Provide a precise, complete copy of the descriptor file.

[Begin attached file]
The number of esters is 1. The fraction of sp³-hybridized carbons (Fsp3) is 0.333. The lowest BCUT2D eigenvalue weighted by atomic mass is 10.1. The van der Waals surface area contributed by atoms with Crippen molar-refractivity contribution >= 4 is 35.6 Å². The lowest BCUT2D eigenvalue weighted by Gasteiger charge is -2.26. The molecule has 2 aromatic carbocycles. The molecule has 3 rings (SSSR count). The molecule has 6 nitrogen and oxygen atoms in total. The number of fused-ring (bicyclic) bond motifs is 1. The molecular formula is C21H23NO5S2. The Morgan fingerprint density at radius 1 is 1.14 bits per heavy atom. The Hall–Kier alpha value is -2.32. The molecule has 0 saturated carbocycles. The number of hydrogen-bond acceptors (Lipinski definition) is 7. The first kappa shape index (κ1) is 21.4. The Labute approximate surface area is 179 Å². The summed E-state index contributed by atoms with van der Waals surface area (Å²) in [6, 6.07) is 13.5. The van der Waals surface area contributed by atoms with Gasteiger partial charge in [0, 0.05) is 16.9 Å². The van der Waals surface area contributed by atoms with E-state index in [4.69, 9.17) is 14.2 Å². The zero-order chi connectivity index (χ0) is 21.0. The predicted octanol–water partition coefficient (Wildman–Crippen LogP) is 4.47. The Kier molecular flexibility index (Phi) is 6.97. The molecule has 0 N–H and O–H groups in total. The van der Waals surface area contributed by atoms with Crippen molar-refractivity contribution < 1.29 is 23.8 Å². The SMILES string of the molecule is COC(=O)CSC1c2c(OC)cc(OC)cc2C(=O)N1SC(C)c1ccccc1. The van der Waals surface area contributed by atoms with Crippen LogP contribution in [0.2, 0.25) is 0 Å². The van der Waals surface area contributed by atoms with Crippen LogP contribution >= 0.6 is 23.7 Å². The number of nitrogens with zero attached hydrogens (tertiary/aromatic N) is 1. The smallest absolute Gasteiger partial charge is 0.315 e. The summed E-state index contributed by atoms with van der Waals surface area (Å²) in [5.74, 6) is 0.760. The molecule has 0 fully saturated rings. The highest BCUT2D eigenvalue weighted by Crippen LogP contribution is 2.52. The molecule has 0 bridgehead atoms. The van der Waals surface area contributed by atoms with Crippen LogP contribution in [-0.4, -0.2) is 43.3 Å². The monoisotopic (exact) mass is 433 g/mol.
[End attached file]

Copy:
The number of esters is 1. The fraction of sp³-hybridized carbons (Fsp3) is 0.333. The lowest BCUT2D eigenvalue weighted by atomic mass is 10.1. The van der Waals surface area contributed by atoms with Crippen molar-refractivity contribution >= 4 is 35.6 Å². The lowest BCUT2D eigenvalue weighted by Gasteiger charge is -2.26. The molecule has 2 aromatic carbocycles. The molecule has 3 rings (SSSR count). The molecule has 6 nitrogen and oxygen atoms in total. The number of fused-ring (bicyclic) bond motifs is 1. The molecular formula is C21H23NO5S2. The Morgan fingerprint density at radius 1 is 1.14 bits per heavy atom. The Hall–Kier alpha value is -2.32. The molecule has 0 saturated carbocycles. The number of hydrogen-bond acceptors (Lipinski definition) is 7. The first kappa shape index (κ1) is 21.4. The Labute approximate surface area is 179 Å². The summed E-state index contributed by atoms with van der Waals surface area (Å²) in [6, 6.07) is 13.5. The van der Waals surface area contributed by atoms with Gasteiger partial charge in [0, 0.05) is 16.9 Å². The van der Waals surface area contributed by atoms with E-state index in [4.69, 9.17) is 14.2 Å². The zero-order chi connectivity index (χ0) is 21.0. The predicted octanol–water partition coefficient (Wildman–Crippen LogP) is 4.47. The Kier molecular flexibility index (Phi) is 6.97. The molecule has 0 N–H and O–H groups in total. The van der Waals surface area contributed by atoms with Crippen molar-refractivity contribution < 1.29 is 23.8 Å². The SMILES string of the molecule is COC(=O)CSC1c2c(OC)cc(OC)cc2C(=O)N1SC(C)c1ccccc1. The van der Waals surface area contributed by atoms with Crippen LogP contribution in [0.2, 0.25) is 0 Å². The van der Waals surface area contributed by atoms with Crippen LogP contribution >= 0.6 is 23.7 Å². The number of nitrogens with zero attached hydrogens (tertiary/aromatic N) is 1. The smallest absolute Gasteiger partial charge is 0.315 e. The summed E-state index contributed by atoms with van der Waals surface area (Å²) in [5.74, 6) is 0.760. The molecule has 0 fully saturated rings. The highest BCUT2D eigenvalue weighted by Crippen LogP contribution is 2.52. The molecule has 0 bridgehead atoms. The van der Waals surface area contributed by atoms with Crippen LogP contribution in [-0.4, -0.2) is 43.3 Å². The monoisotopic (exact) mass is 433 g/mol.